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Review
. 2010 Jul;1201:147-56.
doi: 10.1111/j.1749-6632.2010.05631.x.

Mitochondrial Respiratory Dysfunction-Elicited Oxidative Stress and Posttranslational Protein Modification in Mitochondrial Diseases

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Review

Mitochondrial Respiratory Dysfunction-Elicited Oxidative Stress and Posttranslational Protein Modification in Mitochondrial Diseases

Yu-Ting Wu et al. Ann N Y Acad Sci. .

Abstract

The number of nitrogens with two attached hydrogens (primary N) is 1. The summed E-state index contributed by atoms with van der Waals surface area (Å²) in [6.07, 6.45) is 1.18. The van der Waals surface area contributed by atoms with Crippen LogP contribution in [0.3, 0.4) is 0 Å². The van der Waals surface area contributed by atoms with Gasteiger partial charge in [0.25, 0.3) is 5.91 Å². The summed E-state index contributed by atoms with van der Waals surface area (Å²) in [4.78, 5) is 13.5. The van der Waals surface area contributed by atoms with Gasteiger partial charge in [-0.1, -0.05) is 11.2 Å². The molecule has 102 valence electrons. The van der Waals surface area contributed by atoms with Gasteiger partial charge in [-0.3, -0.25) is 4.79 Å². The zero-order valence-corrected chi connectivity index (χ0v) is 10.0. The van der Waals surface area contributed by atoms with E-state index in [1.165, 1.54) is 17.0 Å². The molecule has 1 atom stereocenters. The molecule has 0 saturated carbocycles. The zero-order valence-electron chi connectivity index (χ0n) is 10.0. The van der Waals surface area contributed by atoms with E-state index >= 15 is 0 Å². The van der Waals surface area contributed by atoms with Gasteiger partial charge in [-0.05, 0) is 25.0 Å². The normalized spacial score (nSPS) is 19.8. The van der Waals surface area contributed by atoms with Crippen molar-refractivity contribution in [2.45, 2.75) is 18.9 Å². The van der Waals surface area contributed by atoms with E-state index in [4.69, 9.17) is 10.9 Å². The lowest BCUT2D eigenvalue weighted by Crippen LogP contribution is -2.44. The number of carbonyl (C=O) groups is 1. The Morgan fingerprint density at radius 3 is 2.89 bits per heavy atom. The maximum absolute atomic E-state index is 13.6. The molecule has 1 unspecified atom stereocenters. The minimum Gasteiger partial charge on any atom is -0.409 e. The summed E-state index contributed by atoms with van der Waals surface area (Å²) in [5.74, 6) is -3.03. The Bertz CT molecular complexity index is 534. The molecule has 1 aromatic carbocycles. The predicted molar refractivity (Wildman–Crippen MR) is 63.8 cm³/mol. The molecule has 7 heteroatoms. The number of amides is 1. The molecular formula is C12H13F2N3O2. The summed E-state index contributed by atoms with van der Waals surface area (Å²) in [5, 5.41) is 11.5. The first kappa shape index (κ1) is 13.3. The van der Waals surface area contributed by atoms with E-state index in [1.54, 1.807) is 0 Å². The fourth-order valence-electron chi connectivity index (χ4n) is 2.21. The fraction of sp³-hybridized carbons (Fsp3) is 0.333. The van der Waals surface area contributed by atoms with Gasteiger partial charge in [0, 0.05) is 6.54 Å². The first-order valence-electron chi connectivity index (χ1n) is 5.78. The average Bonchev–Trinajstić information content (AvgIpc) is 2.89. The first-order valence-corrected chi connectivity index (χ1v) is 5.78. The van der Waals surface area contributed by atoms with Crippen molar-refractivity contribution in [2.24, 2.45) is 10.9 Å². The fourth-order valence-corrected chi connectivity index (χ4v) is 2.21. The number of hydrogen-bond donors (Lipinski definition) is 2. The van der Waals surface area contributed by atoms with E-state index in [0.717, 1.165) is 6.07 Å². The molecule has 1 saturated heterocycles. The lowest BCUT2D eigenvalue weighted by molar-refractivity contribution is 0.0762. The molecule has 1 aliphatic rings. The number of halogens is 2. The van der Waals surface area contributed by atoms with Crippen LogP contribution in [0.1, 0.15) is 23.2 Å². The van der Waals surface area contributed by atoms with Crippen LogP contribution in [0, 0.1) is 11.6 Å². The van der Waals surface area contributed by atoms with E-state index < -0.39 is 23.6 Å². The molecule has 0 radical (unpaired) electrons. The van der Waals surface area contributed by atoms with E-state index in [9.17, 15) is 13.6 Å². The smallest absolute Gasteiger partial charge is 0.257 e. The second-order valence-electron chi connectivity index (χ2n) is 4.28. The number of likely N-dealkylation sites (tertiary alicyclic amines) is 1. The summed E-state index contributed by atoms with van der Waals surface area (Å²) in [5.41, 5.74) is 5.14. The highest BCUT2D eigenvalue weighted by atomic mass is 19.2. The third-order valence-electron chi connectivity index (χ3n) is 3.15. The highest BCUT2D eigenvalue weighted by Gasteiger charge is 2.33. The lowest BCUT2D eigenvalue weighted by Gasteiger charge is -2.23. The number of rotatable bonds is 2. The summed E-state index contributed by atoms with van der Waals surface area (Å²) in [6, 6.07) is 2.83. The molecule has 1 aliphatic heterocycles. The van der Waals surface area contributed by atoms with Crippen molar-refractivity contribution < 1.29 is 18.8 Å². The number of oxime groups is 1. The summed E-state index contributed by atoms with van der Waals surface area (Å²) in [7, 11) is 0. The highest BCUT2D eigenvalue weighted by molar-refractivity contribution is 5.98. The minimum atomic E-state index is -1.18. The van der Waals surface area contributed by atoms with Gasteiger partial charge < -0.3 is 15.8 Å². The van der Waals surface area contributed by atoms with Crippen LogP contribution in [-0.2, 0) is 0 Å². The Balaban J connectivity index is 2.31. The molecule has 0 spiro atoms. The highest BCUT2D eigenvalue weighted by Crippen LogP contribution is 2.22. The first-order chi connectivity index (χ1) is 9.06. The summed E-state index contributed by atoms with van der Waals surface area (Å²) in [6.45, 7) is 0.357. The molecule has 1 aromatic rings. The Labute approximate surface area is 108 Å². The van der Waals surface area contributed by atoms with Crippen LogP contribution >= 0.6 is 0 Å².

Pathogenic mutation in mtDNA and mitochondrial dysfunction are associated with mitochondrial diseases. In this review, we discuss the oxidative stress-elicited mitochondrial protein modifications that may contribute to the pathophysiology of mitochondrial diseases. We demonstrated that excess ROS produced by defective mitochondria could increase the acetylation of microtubule proteins through the suppression of Sirt2, which results in perinuclear distribution of mitochondria in skin fibroblasts of patients with CPEO syndrome. Our recent work showed that mitochondrial dysfunction-induced oxidative stress can disrupt protein degradation system by inhibiting the ubiquitin-proteasome pathway and protease activity in human cells harboring mutant mtDNA. This in turn causes accumulation of aberrant proteins in mitochondria and renders the mutant cells more susceptible to apoptosis induced by oxidative stress. Furthermore, oxidative stress can modulate phosphorylation of mitochondrial proteins, which can affect metabolism in a number of diseases. Taken together, we suggest that oxidative stress-triggered protein modifications and defects in protein turnover play an important role in the pathogenesis and progression of mitochondrial diseases.

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